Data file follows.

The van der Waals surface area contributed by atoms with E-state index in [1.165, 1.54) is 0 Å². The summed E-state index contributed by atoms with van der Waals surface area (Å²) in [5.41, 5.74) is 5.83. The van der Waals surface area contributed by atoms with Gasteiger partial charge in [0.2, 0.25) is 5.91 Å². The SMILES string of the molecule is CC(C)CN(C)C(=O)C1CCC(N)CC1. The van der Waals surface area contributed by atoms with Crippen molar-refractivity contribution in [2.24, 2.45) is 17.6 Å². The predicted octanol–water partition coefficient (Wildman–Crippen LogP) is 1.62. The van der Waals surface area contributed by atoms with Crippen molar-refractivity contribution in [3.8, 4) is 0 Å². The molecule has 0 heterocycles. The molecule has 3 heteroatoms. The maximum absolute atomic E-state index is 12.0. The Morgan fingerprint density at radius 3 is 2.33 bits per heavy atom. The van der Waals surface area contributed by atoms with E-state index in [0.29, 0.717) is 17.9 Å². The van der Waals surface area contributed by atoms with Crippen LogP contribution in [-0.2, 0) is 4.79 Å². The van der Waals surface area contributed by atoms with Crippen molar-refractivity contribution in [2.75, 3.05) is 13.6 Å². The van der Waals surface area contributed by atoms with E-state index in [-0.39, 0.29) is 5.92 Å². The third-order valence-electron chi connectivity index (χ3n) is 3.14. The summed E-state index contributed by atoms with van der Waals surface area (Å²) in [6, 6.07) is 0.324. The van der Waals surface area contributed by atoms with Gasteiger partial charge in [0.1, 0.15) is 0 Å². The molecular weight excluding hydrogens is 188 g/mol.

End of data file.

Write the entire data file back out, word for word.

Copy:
The van der Waals surface area contributed by atoms with E-state index in [1.165, 1.54) is 0 Å². The summed E-state index contributed by atoms with van der Waals surface area (Å²) in [5.41, 5.74) is 5.83. The van der Waals surface area contributed by atoms with Gasteiger partial charge in [0.2, 0.25) is 5.91 Å². The SMILES string of the molecule is CC(C)CN(C)C(=O)C1CCC(N)CC1. The van der Waals surface area contributed by atoms with Crippen molar-refractivity contribution in [2.24, 2.45) is 17.6 Å². The predicted octanol–water partition coefficient (Wildman–Crippen LogP) is 1.62. The van der Waals surface area contributed by atoms with Crippen molar-refractivity contribution in [3.8, 4) is 0 Å². The molecule has 0 heterocycles. The molecule has 3 heteroatoms. The maximum absolute atomic E-state index is 12.0. The Morgan fingerprint density at radius 3 is 2.33 bits per heavy atom. The van der Waals surface area contributed by atoms with E-state index in [0.29, 0.717) is 17.9 Å². The van der Waals surface area contributed by atoms with Crippen LogP contribution in [-0.2, 0) is 4.79 Å². The van der Waals surface area contributed by atoms with Crippen molar-refractivity contribution in [2.75, 3.05) is 13.6 Å². The van der Waals surface area contributed by atoms with E-state index in [-0.39, 0.29) is 5.92 Å². The third-order valence-electron chi connectivity index (χ3n) is 3.14. The summed E-state index contributed by atoms with van der Waals surface area (Å²) in [6, 6.07) is 0.324. The van der Waals surface area contributed by atoms with Gasteiger partial charge in [0.1, 0.15) is 0 Å². The molecular weight excluding hydrogens is 188 g/mol.